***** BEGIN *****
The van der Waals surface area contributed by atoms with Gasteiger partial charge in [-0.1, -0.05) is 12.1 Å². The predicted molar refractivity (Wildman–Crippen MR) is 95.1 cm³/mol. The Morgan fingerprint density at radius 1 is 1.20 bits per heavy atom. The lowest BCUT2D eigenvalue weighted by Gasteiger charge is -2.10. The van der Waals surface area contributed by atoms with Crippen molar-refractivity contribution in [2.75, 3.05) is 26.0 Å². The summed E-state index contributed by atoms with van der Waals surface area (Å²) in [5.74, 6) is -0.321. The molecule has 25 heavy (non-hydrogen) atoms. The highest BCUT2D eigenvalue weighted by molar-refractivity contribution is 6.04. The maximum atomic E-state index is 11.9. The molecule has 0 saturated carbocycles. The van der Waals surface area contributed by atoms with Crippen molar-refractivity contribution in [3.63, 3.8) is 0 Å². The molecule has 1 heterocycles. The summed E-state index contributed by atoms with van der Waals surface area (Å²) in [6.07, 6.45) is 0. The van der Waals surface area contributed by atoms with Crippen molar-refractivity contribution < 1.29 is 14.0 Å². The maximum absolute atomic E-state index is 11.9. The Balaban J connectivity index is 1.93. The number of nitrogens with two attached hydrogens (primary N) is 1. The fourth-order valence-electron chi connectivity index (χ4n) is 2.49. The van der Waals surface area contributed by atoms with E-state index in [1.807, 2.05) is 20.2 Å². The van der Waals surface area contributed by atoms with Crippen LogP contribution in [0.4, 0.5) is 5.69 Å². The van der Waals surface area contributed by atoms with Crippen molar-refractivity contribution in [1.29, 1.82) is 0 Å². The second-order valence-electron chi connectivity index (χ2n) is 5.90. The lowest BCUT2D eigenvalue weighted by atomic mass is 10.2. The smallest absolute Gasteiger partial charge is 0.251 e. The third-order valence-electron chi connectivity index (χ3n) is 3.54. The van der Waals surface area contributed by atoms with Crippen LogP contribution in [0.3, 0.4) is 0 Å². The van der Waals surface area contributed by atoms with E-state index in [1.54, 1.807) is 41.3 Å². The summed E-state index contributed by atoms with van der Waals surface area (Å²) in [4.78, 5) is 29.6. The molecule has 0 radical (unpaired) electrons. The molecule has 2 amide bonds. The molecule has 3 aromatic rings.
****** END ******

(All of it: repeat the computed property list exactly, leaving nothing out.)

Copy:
The van der Waals surface area contributed by atoms with Gasteiger partial charge in [-0.1, -0.05) is 12.1 Å². The predicted molar refractivity (Wildman–Crippen MR) is 95.1 cm³/mol. The Morgan fingerprint density at radius 1 is 1.20 bits per heavy atom. The lowest BCUT2D eigenvalue weighted by Gasteiger charge is -2.10. The van der Waals surface area contributed by atoms with Crippen molar-refractivity contribution in [2.75, 3.05) is 26.0 Å². The summed E-state index contributed by atoms with van der Waals surface area (Å²) in [5.74, 6) is -0.321. The molecule has 25 heavy (non-hydrogen) atoms. The highest BCUT2D eigenvalue weighted by molar-refractivity contribution is 6.04. The maximum atomic E-state index is 11.9. The molecule has 0 saturated carbocycles. The van der Waals surface area contributed by atoms with Crippen molar-refractivity contribution in [3.63, 3.8) is 0 Å². The molecule has 1 heterocycles. The summed E-state index contributed by atoms with van der Waals surface area (Å²) in [6.07, 6.45) is 0. The van der Waals surface area contributed by atoms with Crippen molar-refractivity contribution < 1.29 is 14.0 Å². The maximum absolute atomic E-state index is 11.9. The Balaban J connectivity index is 1.93. The number of nitrogens with two attached hydrogens (primary N) is 1. The fourth-order valence-electron chi connectivity index (χ4n) is 2.49. The van der Waals surface area contributed by atoms with E-state index in [1.807, 2.05) is 20.2 Å². The van der Waals surface area contributed by atoms with Crippen LogP contribution in [0.4, 0.5) is 5.69 Å². The van der Waals surface area contributed by atoms with Crippen molar-refractivity contribution in [1.29, 1.82) is 0 Å². The second-order valence-electron chi connectivity index (χ2n) is 5.90. The lowest BCUT2D eigenvalue weighted by atomic mass is 10.2. The smallest absolute Gasteiger partial charge is 0.251 e. The third-order valence-electron chi connectivity index (χ3n) is 3.54. The van der Waals surface area contributed by atoms with Crippen LogP contribution in [0.3, 0.4) is 0 Å². The van der Waals surface area contributed by atoms with E-state index in [1.54, 1.807) is 41.3 Å². The summed E-state index contributed by atoms with van der Waals surface area (Å²) in [4.78, 5) is 29.6. The molecule has 0 radical (unpaired) electrons. The molecule has 2 amide bonds. The molecule has 3 aromatic rings.